Archives For frank lloyd wright

schindler-chase_house_rudolf_schindler_1922_bThe Value of Architecture is proud to have represented and sold homes this year by two Los Angeles architecture legends: Harwell Hamilton Harris & R.M. Schindler. And on Sunday October 2nd the MAK Center for Art and Architecture will host home tours of properties designed by those two, both protégés of Frank Lloyd Wright, and four other mid-century modern masters: Raphael Soriano, Gregory Ain, John Lautner, and James DeLong. Tickets are $90.

Here are some of the designs that you will see on the tour!

Lipetz House (Raphael Soriano, 1936)

Via flickr by J Jakobson

Via flickr by J Jakobson

Orans House (Gregory Ain, 1941)

Via flickr by Kansas Sebastian

Via flickr by Kansas Sebastian

Jules Salkin House (John Lautner, 1948)

jules-salkin

Alexander House (Harwell Hamilton Harris, 1940-41)

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By: David Plick

A special thanks to Kon von der Schulenburg of the fantastic architecture firm Cantrell Crowley in Dublin, Ireland who shared this article and brilliant infographic on urban planning with us.

Cantrell Crowley IG v2 Feb

Year after year, urban planning has changed radically. The building of cities and towns has a multifaceted and complex history. Although urban planning has only been recognised as an urban profession for less than a century, cities all over the world highlight the different elements of conscious design from everything from layout to functionality.

Since the dawn of time, cities have provided protection from outside forces and have been centres of government. In history, during attacks, the surrounding countryside rural community fled behind cities’ walls and fortresses, where defence forces assembled to resist the enemy. With the introduction of modern aerial warfare, cities have become key targets for destruction rather than safe zones.

Consequently, over time, the needs of cities changed. The concentration of talent, economic surplus and the mixture of peoples have allowed for a grounds of the evolution of human culture, from the scientific research to technical innovation.

From Giambattista Nolli to Jean Gottamn, architects have created some of the most influential urban designs in history. Let’s take a look at this infographic that has some simple visualisations of complex planning ideas that have changed how we live.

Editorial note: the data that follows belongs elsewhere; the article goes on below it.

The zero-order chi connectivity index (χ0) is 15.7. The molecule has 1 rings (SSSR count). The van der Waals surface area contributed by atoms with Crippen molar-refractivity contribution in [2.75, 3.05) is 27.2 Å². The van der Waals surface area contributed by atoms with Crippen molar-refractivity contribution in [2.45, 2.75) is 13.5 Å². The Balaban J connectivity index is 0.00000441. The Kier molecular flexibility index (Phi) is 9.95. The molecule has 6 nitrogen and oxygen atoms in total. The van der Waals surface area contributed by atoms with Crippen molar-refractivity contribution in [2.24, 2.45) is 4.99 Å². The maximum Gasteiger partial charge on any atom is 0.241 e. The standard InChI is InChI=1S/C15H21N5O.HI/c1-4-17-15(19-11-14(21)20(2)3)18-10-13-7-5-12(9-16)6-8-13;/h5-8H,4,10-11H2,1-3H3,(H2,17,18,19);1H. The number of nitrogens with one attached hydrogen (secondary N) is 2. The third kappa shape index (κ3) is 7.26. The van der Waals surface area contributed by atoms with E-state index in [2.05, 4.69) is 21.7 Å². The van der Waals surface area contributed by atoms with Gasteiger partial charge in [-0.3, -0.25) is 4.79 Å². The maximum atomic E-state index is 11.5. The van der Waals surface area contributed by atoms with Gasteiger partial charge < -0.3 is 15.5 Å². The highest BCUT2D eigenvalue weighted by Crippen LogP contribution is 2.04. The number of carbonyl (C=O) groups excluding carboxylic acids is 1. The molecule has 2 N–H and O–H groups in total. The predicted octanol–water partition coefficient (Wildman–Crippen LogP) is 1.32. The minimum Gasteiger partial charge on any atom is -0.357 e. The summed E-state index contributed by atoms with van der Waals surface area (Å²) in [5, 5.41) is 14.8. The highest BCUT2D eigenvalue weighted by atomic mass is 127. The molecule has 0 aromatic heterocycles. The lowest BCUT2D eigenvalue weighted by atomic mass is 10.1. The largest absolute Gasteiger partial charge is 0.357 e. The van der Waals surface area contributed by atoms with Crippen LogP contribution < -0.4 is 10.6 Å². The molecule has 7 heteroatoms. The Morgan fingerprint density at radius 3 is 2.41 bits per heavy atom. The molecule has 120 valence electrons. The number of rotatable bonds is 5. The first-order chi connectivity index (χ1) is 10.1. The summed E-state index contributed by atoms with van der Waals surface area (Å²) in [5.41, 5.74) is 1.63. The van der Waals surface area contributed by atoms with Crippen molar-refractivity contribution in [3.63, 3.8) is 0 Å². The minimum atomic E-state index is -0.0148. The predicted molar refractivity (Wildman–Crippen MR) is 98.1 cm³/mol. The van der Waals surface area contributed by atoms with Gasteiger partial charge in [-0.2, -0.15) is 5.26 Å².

By: Brian Linder

551b2c2618160b4e1630baa905016bc91460393856This Sunday, May 1st at 2PM you can tour an important piece of American architectural history right here in Austin—the Barrow Residence by Harwell Hamilton Harris. A protégé of Frank Lloyd Wright, one of the fathers of the Midcentury Modern style, and the first dean of the UT School of Architecture, Harris has a house on the market at 4101 Edgemont Drive in the picturesque Mt. Bonnell neighborhood. And TVOA is so lucky to be a part of it.

The American Architectural History:

It all starts with a guy named Frank Lloyd Wright, who was in Southern California attempting to develop his own architectural art form. Harris had seen Wright’s Hollyhock House while he was studying sculpture at Otis Art Institute, and was inspired to study architecture, seeing that it offered tremendous artistic opportunities and challenges with form and design. He enrolled at UC-Berkeley, but was convinced by two guys—R.M Schindler and Richard Neutra—to not study architecture, but rather, to learn by doing. Later, after having his influence come from the International Style of Mies Van Der Rohe and Le Corbusier, Harris combined modernist principles to a regionalist approach to design which emphasized using local materials and local culture.